The stiffening of sanctions brought in last month by the governing body has raised the prospect of a rash of sin-binnings and sendings off in the championship.
Jones, who leads Wales in Italy tomorrow, hopes good sense will prevail with referees but has asked teammates and opponents not to fan the flames.
"Players and fans all have a responsibility when there's a 50-50 not to scream for a yellow card when it's actually a penalty," said Jones. "Nothing has really changed in that you can't tackle people round the head but it's up to the judiciary panels to decide intent, recklessness, etc, not players."
Wales captian Alun Wyn Jones has urged players not appeal for yellow cards in Six Nations
Wales had top referee Nigel Owens in their camp last weekend to go through the directives but Jones believes players will be best served relying on their natural instincts.
"If you go in thinking about it you will do yourself an injustice," he said. "You're going to start missing tackles potentially by trying too hard and putting other people in your defensive line under pressure."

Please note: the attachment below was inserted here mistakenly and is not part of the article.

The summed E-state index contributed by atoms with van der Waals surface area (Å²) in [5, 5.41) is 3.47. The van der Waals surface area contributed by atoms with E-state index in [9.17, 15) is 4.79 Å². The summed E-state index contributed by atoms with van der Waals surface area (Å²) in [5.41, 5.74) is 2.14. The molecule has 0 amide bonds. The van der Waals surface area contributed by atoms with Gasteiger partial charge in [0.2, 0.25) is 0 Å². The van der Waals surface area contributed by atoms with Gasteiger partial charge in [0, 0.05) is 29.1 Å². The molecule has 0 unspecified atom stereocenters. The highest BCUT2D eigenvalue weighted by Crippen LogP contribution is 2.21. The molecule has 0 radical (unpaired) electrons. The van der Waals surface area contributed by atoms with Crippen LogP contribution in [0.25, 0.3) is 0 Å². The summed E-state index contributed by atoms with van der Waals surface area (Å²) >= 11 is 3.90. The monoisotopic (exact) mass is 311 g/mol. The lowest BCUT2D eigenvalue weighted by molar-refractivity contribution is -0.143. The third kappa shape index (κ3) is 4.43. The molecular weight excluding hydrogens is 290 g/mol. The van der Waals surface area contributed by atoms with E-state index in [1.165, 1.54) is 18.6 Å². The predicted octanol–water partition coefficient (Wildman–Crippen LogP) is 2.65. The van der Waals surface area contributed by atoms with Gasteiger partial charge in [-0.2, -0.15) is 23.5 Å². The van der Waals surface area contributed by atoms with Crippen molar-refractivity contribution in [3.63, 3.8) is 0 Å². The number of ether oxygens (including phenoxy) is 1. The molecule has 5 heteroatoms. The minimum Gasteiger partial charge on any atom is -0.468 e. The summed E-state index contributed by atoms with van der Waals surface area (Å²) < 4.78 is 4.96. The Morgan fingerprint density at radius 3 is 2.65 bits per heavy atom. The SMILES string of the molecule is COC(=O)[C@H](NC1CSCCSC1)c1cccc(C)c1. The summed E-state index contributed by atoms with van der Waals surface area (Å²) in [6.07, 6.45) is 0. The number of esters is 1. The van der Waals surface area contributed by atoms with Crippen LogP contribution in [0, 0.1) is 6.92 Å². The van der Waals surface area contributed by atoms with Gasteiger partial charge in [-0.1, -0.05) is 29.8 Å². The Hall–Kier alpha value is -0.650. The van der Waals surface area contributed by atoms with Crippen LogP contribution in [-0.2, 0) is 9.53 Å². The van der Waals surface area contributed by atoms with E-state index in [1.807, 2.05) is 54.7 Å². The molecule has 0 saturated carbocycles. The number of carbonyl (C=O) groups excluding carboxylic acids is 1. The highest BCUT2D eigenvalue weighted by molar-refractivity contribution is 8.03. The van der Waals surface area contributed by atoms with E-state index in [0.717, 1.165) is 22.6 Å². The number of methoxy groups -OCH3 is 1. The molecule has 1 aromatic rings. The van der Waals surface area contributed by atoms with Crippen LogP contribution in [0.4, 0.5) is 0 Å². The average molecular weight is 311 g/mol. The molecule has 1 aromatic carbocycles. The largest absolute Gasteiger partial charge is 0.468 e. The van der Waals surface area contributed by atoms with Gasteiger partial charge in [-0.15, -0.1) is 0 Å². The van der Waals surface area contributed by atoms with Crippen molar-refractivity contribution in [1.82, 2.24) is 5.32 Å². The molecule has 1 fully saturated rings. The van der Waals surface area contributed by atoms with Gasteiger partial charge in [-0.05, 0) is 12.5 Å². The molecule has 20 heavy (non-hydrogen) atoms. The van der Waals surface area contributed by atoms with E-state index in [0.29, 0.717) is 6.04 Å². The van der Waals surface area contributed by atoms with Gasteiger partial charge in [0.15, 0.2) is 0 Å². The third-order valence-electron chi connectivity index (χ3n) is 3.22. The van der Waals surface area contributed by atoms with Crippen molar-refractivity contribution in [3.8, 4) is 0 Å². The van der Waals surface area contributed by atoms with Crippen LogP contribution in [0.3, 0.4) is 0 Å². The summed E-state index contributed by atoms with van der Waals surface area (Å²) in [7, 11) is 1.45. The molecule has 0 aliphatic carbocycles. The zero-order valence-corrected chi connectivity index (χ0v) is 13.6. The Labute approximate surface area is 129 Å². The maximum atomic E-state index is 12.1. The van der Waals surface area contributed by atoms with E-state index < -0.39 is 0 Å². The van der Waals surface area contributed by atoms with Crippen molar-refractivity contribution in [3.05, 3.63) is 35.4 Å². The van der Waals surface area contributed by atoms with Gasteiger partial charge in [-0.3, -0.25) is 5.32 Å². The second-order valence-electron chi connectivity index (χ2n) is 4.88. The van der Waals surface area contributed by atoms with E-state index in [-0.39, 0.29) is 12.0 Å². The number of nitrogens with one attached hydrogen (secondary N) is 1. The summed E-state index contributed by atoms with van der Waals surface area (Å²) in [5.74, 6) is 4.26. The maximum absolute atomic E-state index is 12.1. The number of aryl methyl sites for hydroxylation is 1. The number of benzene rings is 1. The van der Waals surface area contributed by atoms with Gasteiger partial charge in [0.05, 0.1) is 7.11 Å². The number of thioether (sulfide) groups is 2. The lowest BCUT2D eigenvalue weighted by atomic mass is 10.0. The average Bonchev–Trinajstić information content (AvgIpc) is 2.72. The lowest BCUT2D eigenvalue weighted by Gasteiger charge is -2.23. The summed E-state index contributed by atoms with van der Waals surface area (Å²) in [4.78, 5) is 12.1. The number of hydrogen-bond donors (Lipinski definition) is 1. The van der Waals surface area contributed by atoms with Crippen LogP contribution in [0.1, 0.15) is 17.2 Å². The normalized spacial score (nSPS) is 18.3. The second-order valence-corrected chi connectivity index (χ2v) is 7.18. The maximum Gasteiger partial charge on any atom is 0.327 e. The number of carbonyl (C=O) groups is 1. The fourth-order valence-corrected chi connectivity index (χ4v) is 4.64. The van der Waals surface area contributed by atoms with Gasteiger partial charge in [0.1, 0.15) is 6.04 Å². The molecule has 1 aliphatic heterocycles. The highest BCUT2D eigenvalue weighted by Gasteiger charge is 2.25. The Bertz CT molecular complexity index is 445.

Recent Six Nations history favours an emphatic Wales win – they topped 60 points on each of their last two outings against the Azzurri – and with bonus points now available for the first time for four tries that should be Wales's target in Rome.
Six Nations 2017: 10 weird and wonderful highlights from past tournaments
Fri, February 3, 2017
Click through the gallery for some of the most bizarre moments in Six Nations history
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Click through the gallery for the most bizarre moments in Six Nations history
But as the only surviving starter from the Wales team beaten by Italy in Rome ten years Jones remains wary.
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"I have had the experience to be out there and lose so I know both sides of the coin," he said.
Italy's new boss Conor O'Shea says Jones is right to be cautious. "It is possible to change our history and we want a great, great performance this weekend to make everybody understand we are on the right track," he said.